Celiac Artery Aneurysmal Erosion into the Stomach: An Unusual Cause of Persistent Nausea

Mayuri Gupta, MD Ricardo Mitre, MD Katie Farah, MD

Gastroenterology & Hepatology

April 2014, Volume 10, Issue 4

Mayuri Gupta, MD Ricardo Mitre, MD Katie Farah, MD 

Division of Gastroenterology and Hepatology, Allegheny General Hospital, Allegheny Health Network, Pittsburgh, Pennsylvania 

Address correspondence to: Dr Katie Farah, 1307 Federal Street, Suite 301, Pittsburgh, PA 15212; Tel: 412-359-8900; Fax: 412-359-8977; E-mail: kfarah@wpahs.org

A 79-year-old man was referred to our institution for evaluation of a large celiac artery aneurysm that had been found incidentally on computed tomography (CT) scan. The patient underwent a mesenteric angiogram, which confirmed the presence of a large celiac artery aneurysm. Attempts at celiac artery aneurysm embolization were made with multiple covered stents of the hepatic and celiac arteries. A complete exclusion of the aneurysm was unsuccessful. A follow-up aortogram revealed previously placed celiac stents in good position, with a freely patent hepatic artery. However, persistent filling of a large celiac artery aneurysm was noted. Embolization of the aneurysm sac was then performed using multiple coils.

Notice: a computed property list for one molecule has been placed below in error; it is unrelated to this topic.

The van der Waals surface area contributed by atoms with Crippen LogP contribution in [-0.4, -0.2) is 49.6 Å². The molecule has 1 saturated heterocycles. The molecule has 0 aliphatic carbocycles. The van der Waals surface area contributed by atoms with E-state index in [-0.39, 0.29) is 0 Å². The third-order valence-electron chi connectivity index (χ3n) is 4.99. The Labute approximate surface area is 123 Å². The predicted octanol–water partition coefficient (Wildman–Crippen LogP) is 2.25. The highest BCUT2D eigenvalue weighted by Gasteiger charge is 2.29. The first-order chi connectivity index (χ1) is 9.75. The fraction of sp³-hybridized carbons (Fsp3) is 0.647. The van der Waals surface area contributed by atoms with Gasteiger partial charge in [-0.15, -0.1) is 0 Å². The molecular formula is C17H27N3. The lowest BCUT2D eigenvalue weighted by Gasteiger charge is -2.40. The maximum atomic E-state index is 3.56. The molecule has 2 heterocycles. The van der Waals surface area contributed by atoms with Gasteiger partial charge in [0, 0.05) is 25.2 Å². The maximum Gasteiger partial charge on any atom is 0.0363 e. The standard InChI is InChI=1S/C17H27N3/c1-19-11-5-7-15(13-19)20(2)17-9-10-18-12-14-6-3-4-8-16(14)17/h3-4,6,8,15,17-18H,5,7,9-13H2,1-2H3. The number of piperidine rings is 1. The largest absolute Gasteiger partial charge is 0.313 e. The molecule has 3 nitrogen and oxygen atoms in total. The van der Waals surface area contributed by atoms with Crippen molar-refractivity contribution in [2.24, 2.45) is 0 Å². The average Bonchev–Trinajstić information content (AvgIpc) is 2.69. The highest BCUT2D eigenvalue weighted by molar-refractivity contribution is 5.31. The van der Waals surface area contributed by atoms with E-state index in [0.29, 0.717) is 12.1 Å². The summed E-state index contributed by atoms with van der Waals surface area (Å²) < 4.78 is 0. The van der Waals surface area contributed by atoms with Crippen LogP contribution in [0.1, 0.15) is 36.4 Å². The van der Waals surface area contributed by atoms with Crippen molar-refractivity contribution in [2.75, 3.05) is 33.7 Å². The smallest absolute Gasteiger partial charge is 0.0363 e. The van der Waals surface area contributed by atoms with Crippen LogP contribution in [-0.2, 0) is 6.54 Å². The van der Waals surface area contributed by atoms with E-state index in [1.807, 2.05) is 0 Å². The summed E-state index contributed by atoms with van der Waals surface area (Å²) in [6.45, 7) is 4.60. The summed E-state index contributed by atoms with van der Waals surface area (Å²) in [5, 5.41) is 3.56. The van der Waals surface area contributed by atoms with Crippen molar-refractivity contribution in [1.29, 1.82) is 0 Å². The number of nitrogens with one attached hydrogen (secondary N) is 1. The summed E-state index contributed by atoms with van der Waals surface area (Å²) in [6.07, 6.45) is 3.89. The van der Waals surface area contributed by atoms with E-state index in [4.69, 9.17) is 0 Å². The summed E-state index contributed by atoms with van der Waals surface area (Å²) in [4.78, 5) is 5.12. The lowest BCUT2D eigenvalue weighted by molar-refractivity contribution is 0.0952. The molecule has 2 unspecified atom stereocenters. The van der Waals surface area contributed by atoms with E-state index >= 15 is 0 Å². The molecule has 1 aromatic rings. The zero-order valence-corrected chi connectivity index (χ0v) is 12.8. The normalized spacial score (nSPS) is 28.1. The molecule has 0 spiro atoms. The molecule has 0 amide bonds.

One month later, the patient presented to an outside facility for substernal chest pain, abdominal pain, fever, postprandial nausea, and a 10-lb weight loss. Extensive cardiac work-up was unrevealing, and blood cultures were negative. An esophagogastroduodenoscopy revealed a 3.5-cm mass with necrosis of the posterior wall of the stomach and evidence of recent bleeding in the stomach at the junction of the body and fundus in the posterior wall. A CT scan revealed a thrombosed celiac artery aneurysm attached to the posterior wall of the stomach with no evidence of arterial filling after stenting/coiling. The aneurysm had increased in size since initial presentation and showed evidence of mass effect, as it was compressing the lesser curvature of the stomach. The patient was taken to the operating room, where a nonpulsatile and noninfected large aneurysm was visualized causing extrinsic compression of the stomach. There was ulceration of the posterior wall of the stomach and destruction of the wall of the aneurysm with exposed luminal thrombus in the focal area where the stomach and aneurysm were intermittently adherent to each other. There was a 2- to 3-cm perforation of the stomach and an exudative fluid collection adhering to the external surface of the stomach. Wedge resection of the area of perforation at the lesser curvature was performed, and a Stamm gastrostomy and feeding jejunostomy were placed. The aneurysm appeared to be in close proximity and/or adherent to the pancreas; therefore, neither repair nor resection of the aneurysm was performed. Pathology of the exudate revealed Peptostreptococcus, and targeted antibiotic therapy was instituted. The patient eventually died due to pulmonary complications.